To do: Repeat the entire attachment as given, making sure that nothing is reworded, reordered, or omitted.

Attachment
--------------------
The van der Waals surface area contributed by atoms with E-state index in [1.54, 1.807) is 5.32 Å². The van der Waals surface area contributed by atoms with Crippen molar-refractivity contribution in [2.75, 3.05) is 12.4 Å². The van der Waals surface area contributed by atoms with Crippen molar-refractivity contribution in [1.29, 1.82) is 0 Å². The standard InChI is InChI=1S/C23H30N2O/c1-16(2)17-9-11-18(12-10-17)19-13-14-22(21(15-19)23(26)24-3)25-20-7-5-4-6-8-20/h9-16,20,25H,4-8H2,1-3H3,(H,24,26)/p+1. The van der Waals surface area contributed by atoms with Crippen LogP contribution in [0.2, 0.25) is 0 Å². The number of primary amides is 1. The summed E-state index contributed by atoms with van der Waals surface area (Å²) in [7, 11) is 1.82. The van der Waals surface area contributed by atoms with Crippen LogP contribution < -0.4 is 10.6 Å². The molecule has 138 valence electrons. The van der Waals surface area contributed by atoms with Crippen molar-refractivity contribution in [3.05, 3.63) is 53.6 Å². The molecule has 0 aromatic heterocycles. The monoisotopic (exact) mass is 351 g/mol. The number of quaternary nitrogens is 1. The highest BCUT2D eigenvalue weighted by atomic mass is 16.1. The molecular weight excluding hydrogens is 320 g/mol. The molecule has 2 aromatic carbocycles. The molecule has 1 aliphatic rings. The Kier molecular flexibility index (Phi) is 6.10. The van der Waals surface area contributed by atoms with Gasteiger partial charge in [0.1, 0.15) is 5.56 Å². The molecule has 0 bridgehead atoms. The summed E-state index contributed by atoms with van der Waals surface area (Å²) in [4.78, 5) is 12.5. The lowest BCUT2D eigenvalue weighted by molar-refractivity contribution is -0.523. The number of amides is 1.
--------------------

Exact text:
The van der Waals surface area contributed by atoms with E-state index in [1.54, 1.807) is 5.32 Å². The van der Waals surface area contributed by atoms with Crippen molar-refractivity contribution in [2.75, 3.05) is 12.4 Å². The van der Waals surface area contributed by atoms with Crippen molar-refractivity contribution in [1.29, 1.82) is 0 Å². The standard InChI is InChI=1S/C23H30N2O/c1-16(2)17-9-11-18(12-10-17)19-13-14-22(21(15-19)23(26)24-3)25-20-7-5-4-6-8-20/h9-16,20,25H,4-8H2,1-3H3,(H,24,26)/p+1. The van der Waals surface area contributed by atoms with Crippen LogP contribution in [0.2, 0.25) is 0 Å². The number of primary amides is 1. The summed E-state index contributed by atoms with van der Waals surface area (Å²) in [7, 11) is 1.82. The van der Waals surface area contributed by atoms with Crippen LogP contribution < -0.4 is 10.6 Å². The molecule has 138 valence electrons. The van der Waals surface area contributed by atoms with Crippen molar-refractivity contribution in [3.05, 3.63) is 53.6 Å². The molecule has 0 aromatic heterocycles. The monoisotopic (exact) mass is 351 g/mol. The number of quaternary nitrogens is 1. The highest BCUT2D eigenvalue weighted by atomic mass is 16.1. The molecular weight excluding hydrogens is 320 g/mol. The molecule has 2 aromatic carbocycles. The molecule has 1 aliphatic rings. The Kier molecular flexibility index (Phi) is 6.10. The van der Waals surface area contributed by atoms with Gasteiger partial charge in [0.1, 0.15) is 5.56 Å². The molecule has 0 bridgehead atoms. The summed E-state index contributed by atoms with van der Waals surface area (Å²) in [4.78, 5) is 12.5. The lowest BCUT2D eigenvalue weighted by molar-refractivity contribution is -0.523. The number of amides is 1.